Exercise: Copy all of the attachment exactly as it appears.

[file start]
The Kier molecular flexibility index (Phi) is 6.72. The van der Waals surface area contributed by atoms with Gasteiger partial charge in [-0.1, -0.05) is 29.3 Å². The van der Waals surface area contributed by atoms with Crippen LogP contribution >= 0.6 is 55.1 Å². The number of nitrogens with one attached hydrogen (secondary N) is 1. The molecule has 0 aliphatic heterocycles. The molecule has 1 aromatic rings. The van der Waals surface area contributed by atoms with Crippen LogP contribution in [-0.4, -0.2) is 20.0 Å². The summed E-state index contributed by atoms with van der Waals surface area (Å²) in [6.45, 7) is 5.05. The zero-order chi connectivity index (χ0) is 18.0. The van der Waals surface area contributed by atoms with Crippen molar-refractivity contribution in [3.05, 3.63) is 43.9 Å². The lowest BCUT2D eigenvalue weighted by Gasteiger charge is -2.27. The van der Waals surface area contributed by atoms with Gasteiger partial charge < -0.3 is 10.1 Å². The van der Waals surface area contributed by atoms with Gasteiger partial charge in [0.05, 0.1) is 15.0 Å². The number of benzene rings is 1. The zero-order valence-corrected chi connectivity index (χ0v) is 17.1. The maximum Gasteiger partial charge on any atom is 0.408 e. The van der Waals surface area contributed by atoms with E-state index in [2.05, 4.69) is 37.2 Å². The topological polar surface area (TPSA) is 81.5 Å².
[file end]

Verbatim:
The Kier molecular flexibility index (Phi) is 6.72. The van der Waals surface area contributed by atoms with Gasteiger partial charge in [-0.1, -0.05) is 29.3 Å². The van der Waals surface area contributed by atoms with Crippen LogP contribution >= 0.6 is 55.1 Å². The number of nitrogens with one attached hydrogen (secondary N) is 1. The molecule has 0 aliphatic heterocycles. The molecule has 1 aromatic rings. The van der Waals surface area contributed by atoms with Crippen LogP contribution in [-0.4, -0.2) is 20.0 Å². The summed E-state index contributed by atoms with van der Waals surface area (Å²) in [6.45, 7) is 5.05. The zero-order chi connectivity index (χ0) is 18.0. The van der Waals surface area contributed by atoms with Crippen molar-refractivity contribution in [3.05, 3.63) is 43.9 Å². The lowest BCUT2D eigenvalue weighted by Gasteiger charge is -2.27. The van der Waals surface area contributed by atoms with Gasteiger partial charge < -0.3 is 10.1 Å². The van der Waals surface area contributed by atoms with Gasteiger partial charge in [0.05, 0.1) is 15.0 Å². The number of benzene rings is 1. The zero-order valence-corrected chi connectivity index (χ0v) is 17.1. The maximum Gasteiger partial charge on any atom is 0.408 e. The van der Waals surface area contributed by atoms with E-state index in [2.05, 4.69) is 37.2 Å². The topological polar surface area (TPSA) is 81.5 Å².